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8

Basically it's a joke. Since most otakus supposedly feel more comfortable in 2D world (anime/manga) than 3D world (reality), this guy makes a play on it and says he feels fine in 3D because he comes from a 4D world.


1

You can break なの down into the formal noun の and the adnominal copula な (i.e., a form of だ which shows up before nouns). Your sentence: Basically, the sentence (彼が)男の子だ is embedded into は知ってる by turning it into a noun using の.   (彼が)男の子だ ⇒[(彼が)男の子な]のは知ってる Alternatives: You could also write it as 男の子であるのは知ってる "I know that he's a boy." which ...


3

In that context, 「まかなう」 means "to get by or manage with the bare minimum without asking for more". Your dictionary is saying that in many cases, only 思う is used nowadays instead of using 想う, which people have tended to prefer in the past.   Example: When the eatery staff cook a meal for themselves using only what is left and available in the kitchen ...


8

幻影【げんえい】 / 幻【まぼろし】: Almost the same, except that the former being 漢語 and the latter being 和語. Some ghostly or dreamy things that may or may not exist. 「幻の大陸」 means a continent whose existence is not confirmed. 幻想【げんそう】: This comes off to me as "imagination", "fantasy" or "fiction" rather than "illusion". It's in titles of many comics and games, but we ...


4

We have two different words here -- two different で's. Auxiliary verb vs. Particle. In the phrase 「[秋]{あき}の[風]{かぜ}は[静]{しず}かで」, the 「で」 is the [連用形]{れんようけい} (= "continuative form") of the affirmation auxiliary verb 「だ」. Thus, the phrase will surely be followed by another phrase in regular prose-style writing. As a title of a creative writing, however, ...


8

しょわー I think it's an onomatopoeia of the fizzing sound from soda.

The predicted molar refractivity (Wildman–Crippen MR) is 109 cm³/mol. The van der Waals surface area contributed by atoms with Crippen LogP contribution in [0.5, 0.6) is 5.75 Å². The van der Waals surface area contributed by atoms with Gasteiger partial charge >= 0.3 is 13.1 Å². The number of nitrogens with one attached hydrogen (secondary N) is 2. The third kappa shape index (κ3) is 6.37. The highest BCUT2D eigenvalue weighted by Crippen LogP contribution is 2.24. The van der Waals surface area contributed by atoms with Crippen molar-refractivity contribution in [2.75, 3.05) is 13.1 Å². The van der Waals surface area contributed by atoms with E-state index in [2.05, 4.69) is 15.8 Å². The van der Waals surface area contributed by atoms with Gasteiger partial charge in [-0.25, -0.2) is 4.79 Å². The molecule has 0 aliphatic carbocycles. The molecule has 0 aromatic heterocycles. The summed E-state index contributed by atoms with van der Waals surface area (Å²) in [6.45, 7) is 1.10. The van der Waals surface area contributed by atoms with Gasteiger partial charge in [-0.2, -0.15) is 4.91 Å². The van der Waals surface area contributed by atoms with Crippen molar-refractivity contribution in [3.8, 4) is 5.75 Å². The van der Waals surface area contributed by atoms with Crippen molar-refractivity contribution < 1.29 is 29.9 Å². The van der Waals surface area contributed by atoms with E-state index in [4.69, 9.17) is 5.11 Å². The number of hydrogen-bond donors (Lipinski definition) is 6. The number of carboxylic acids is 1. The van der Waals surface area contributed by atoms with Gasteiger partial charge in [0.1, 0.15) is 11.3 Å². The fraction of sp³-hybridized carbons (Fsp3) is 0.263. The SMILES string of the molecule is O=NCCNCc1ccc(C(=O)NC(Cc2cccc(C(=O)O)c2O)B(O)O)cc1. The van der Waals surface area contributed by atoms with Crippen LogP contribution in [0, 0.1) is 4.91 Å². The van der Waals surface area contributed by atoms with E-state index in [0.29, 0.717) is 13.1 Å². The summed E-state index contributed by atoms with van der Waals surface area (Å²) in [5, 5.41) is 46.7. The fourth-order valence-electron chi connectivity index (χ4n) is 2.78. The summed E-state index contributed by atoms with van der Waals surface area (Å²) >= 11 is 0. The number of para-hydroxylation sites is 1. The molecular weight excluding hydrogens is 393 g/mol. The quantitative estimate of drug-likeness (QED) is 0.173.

0

死亡する is also used in place of 死ぬ because the latter is too strong a word. It's used in news articles, announcements, and I think has a slightly official and impersonal feel to it.


4

Tenses generally do not correspond well between English and Japanese. Japanese-speakers usually just use the present tense to talk about near future events and we could always tell from the context. Natural-sounding Japanese sentences for "You will not feel good if you eat such food." would be:  「そんなもの[食]{た}べてると[元気]{げんき}になれないよ。」  ...


11

Lovin' the question! That is a very funny reply that only Japanese-learners could use. Trust me, you will get an instant laughter everytime you say that to a Japanese-speaker in your life from now on. You are lucky! 「不束者」 is a humble expression pretty much reserved for marriage-related greetings by and about a girl. That is what you, as a bride, call ...


4

They're not antonyms. They're very different from each other. 立 on it's own means to stand up, to erect and stuff like that. When you use this Kanji in a word like in the case of [朝立]{あさだ}ち which means early morning erection, you can see how the 立 fits into the word, i.e your manhood being erect. In the other word [夕立]{ゆうだち} which means sudden evening ...


1

From my personal experience, 「亡くなる」 is the most neutral word. 「先生のお父さんはがんで亡くなられたよ」 - "Our teacher's father died from cancer" 「死ぬ」 is a strong word that is usually avoided by polite people, but is used to express emphasis or to deliberately offend. It can also be used to talk about animals. 「勝手に死ね!」 - Literally, "Die on your own!", but is very strong and ...